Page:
1. A Shift In Power. In the low-carbon economy of the future, most of our energy is likely to come from wind and solar power, also known as renewable energy. In order for a true renewable energy revolution, governments need to cap fossil fuel emissions – designate a level above which emissions can’t exceed. The oil industry opposes this move, but experts believe such drastic measures will lead to more green innovations and emissions-abatement technologies. Many countries are on a roll when it comes to producing their energy from renewables, with Denmark and Germany among the most aggressive. According to the 2018 Sustainable Energy in America Factbook, 18% of all electricity in the U.S. was produced by renewable sources in 2017, including solar, wind, and hydroelectric dams, up from 15% in 2016. China, despite many challenges, is the world’s leading source of renewable investment, as well as the largest solar manufacturer. Its renewable energy sector is reportedly growing faster than its nuclear energy and fossil fuel sectors. Yu is cautiously optimistic about the move toward a low-carbon economy in her country. “Although China’s main GDP [Gross Domestic Product] comes from industrial development, it is still moving toward a low-carbon economy structure step by step. But the low-carbon economy is not just an economic and commercial issue, it is also a social issue. China’s low carbon is not just a simple economic system about energy, environment, and business. It needs industry transformation, promotion of technology efficiency, and adoption for people’s living habits.”
  1. Taxing Choices. Standing in the way of a low-carbon future is the relatively high cost of financing utility-scale renewables, which makes them uncompetitive with fossil fuel power. One answer is to drive up the cost of fossil fuels with a politically difficult carbon tax (which charges a fee on the production, distribution or use of fossil fuels based on how much carbon the combustion emits) or indirectly through cap-and-trade mechanisms. The practice of taxing traditional fossil fuels is designed to promote wind, solar and other renewables and therefore decrease pollution. Yu points out that China does not currently have a carbon tax, adding that the country has only seven carbon trading market experimental cities, which means that most cities in China do not need to pay taxes or purchase carbon-emission permits. Some industry watchers have said that a so-called carbon tax may not be the best solution for a greener planet. Recent research from Serguei Netessine, a Wharton professor of operations, information and decisions, suggests that creating industrial-scale ways to store renewable energy may be a better way to go so you don’t have to rely on large amounts of carbon-emitting energy sources when, for instance, the sun goes down and solar energy is less accessible.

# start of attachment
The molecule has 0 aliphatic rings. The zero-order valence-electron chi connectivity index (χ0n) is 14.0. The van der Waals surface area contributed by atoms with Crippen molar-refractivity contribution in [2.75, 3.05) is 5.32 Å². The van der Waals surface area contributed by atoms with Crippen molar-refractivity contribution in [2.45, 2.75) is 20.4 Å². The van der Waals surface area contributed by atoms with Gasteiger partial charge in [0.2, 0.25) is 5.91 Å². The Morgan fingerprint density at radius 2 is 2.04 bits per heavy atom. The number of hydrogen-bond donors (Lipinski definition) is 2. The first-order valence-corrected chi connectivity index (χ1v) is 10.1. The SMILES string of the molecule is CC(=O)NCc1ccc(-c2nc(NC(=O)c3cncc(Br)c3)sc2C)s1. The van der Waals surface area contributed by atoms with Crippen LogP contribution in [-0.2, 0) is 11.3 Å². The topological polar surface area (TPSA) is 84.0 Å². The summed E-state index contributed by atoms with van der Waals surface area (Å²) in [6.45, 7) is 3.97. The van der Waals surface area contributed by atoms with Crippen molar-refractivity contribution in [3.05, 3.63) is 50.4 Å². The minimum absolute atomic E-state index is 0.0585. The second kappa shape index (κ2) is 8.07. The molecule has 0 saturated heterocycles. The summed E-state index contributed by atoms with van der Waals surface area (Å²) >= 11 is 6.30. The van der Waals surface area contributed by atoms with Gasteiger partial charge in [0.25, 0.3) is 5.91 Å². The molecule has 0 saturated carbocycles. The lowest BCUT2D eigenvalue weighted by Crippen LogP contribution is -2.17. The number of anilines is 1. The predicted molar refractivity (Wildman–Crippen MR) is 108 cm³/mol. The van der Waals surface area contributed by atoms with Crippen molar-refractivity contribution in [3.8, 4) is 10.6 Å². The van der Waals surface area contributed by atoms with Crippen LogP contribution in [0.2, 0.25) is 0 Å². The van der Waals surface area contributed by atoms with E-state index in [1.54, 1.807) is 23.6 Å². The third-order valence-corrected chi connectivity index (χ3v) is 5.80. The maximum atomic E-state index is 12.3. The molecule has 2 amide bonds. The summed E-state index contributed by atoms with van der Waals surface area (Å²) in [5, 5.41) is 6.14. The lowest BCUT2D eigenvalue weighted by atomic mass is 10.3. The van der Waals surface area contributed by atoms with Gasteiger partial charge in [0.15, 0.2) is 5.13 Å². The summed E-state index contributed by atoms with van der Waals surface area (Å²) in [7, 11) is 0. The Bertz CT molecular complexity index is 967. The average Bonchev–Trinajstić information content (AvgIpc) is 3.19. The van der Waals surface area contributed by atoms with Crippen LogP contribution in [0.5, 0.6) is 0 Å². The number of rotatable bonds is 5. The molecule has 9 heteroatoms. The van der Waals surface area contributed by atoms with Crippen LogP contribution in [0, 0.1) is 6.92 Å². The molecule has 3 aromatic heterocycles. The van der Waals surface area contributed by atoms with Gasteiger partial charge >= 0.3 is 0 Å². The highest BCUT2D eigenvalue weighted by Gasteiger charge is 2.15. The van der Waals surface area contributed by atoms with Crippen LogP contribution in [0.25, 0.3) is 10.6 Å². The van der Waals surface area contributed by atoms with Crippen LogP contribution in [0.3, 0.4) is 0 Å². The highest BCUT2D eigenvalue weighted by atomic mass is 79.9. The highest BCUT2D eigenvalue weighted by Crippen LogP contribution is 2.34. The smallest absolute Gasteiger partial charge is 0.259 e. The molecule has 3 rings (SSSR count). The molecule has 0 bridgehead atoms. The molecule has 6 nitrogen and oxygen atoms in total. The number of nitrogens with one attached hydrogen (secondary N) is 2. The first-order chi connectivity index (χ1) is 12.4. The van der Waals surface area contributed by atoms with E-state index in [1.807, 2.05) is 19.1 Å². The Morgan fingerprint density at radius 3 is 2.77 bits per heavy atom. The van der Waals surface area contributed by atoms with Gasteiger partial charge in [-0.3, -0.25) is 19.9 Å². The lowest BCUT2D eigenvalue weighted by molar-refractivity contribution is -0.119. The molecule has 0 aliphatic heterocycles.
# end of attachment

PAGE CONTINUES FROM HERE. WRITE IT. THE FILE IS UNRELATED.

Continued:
1. Carbon Footprints. Many companies are finding ways to reduce their carbon footprints, that is to say, the amount of carbon dioxides and other compounds that they release into the environment through the use of fossil fuels. During this week’s 2018 Global Climate Action Summit in San Francisco, Lyft, the on-demand transportation company, announced that it has purchased enough carbon offsets to become a fully carbon-neutral company. A carbon offset is a reduction of carbon dioxide or other carbon emission made in one place to compensate for an emission made somewhere else. Lyft is also committing to purchase enough renewable energy to cover the electricity consumption of every Lyft office space, driver hub and electric vehicle mile. In its blog, Lyft writes, “As world leaders convene in San Francisco to address the urgent threat of climate change, we’re doubling down on our climate and clean energy commitments. And in the months and years ahead, we look forward to working with public and private partners to drive carbon out of the transportation system.”

Ultimately, Zhiyan Yu has learned — through her low-carbon economy work — that it’s important for people to understand the environment fully, along with its importance to society and economic growth. “I have seen many people trying to change people’s ideas and promote the importance and urgency of environmental protection,” she says. “But most people don’t understand why they must protect the environment. They think that climate change has little effect on their own daily lives. If I only get people’s sympathy from the topic that polar bears don’t have homes caused by global warming, it is not enough. [I need to] inform people how promotion of a low-carbon economy can lead to both development of GDP and environmental protection. And thus, people will pay more attention to the environment because it will help them financially.”